The Bellevue City Council meets in executive session more often and longer than the other four Sarpy County city governments.
Bellevue council members moved out of the public eye and into closed session on all but one meeting day from September 2012 through May 2013, according to a Bellevue Leader review of published meeting minutes.
Those closed sessions lasted an average of one hour per meeting. Minutes of what happens during an executive session are not kept, which is permitted by state statute. Council members also are prohibited from disclosing the proceedings of those sessions.
The City Council meets twice on meeting days: an afternoon informative session, during which no action can be taken, and the regular evening session, when public hearings are held and votes are taken. All of the closed sessions between September and May took place during the afternoon meetings.
Most of those executive sessions, City Attorney Pat Sullivan said, were scheduled by City Administrator Dan Berlowitz. A council member is required to make a motion, and the council must vote to approve the motion before moving behind closed doors.
Berlowitz said he takes his cue from the City Attorney's Office when placing an executive session item on the agenda.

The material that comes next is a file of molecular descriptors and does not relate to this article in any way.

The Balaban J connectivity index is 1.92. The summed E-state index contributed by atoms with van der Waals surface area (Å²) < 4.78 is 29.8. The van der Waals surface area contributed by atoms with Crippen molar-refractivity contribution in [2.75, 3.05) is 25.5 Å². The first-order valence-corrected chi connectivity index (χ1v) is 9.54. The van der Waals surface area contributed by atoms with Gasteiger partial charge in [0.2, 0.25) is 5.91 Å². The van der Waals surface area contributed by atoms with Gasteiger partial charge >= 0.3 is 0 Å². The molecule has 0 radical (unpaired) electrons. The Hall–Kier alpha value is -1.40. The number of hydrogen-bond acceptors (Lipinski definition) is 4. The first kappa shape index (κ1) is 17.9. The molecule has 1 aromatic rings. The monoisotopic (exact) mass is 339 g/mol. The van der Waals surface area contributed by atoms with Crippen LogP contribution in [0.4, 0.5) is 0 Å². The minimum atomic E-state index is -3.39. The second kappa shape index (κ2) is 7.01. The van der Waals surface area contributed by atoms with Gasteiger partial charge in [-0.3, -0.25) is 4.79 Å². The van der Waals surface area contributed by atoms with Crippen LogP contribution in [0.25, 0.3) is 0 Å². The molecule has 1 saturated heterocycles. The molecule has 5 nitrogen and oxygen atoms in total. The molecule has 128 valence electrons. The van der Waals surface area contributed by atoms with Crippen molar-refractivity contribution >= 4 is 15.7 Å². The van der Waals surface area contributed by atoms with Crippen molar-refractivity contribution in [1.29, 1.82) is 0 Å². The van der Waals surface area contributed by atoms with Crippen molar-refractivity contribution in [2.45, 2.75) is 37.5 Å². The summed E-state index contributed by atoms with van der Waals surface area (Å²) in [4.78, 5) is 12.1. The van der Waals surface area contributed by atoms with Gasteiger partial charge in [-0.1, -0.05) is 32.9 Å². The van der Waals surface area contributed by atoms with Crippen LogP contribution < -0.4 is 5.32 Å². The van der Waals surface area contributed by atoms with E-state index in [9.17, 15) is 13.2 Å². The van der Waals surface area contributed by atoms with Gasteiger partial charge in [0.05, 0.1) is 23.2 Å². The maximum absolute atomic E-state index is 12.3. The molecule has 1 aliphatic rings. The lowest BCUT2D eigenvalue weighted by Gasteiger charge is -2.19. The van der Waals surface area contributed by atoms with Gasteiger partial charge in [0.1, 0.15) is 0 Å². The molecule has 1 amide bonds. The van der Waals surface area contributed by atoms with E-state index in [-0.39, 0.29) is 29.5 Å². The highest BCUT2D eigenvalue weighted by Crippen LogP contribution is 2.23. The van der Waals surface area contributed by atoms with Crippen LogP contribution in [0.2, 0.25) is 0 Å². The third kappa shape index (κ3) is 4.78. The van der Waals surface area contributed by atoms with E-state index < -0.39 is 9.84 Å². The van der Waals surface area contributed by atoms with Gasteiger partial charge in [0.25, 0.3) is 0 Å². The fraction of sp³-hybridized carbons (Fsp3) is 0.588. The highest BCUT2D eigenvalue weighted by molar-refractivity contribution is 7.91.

City Council President Don Preister said sensitive topics, specifically real estate dealings, have prompted the recent stretch of executive sessions. Sullivan said employment negotiations and employee discipline issues are other reasons.
“We have a lot more on our plate than probably most of the other communities do,” Berlowitz said. “I wish we had less, to tell you the truth, but at some point, I think, once we wade through and get a number of these issues resolved, hopefully the necessity or frequency of executive sessions will become less.”
Despite the sensitive topics facing the city, Councilwoman Carol Blood said the council is pushing the limits on the closed session privilege in the Nebraska Open Meetings Act.
“There's been several sessions where I didn't think it was necessary to go into executive session and that it either could have been discussed openly or not at all,” Blood said.
Between September and May, executive sessions were on the agenda at every Bellevue pre-council meeting. In none of those 17 meetings was the subject of the closed session disclosed.
The Papillion City Council, by contrast, moved into closed session at five of 18 meetings in the same time period. The Papillion meeting minutes state the particular subject of the executive session.
With the council moving into closed sessions with such regularity, Preister said, the council needs to keep the public better informed on why it is going behind closed doors.
“Any time something is happening behind closed doors, people wonder what's going on, so I understand the concern,” he said. “If we have not been as specific — and I will assume some responsibility for that — in listing more specificity than we have, I think we can work on doing that in the future.”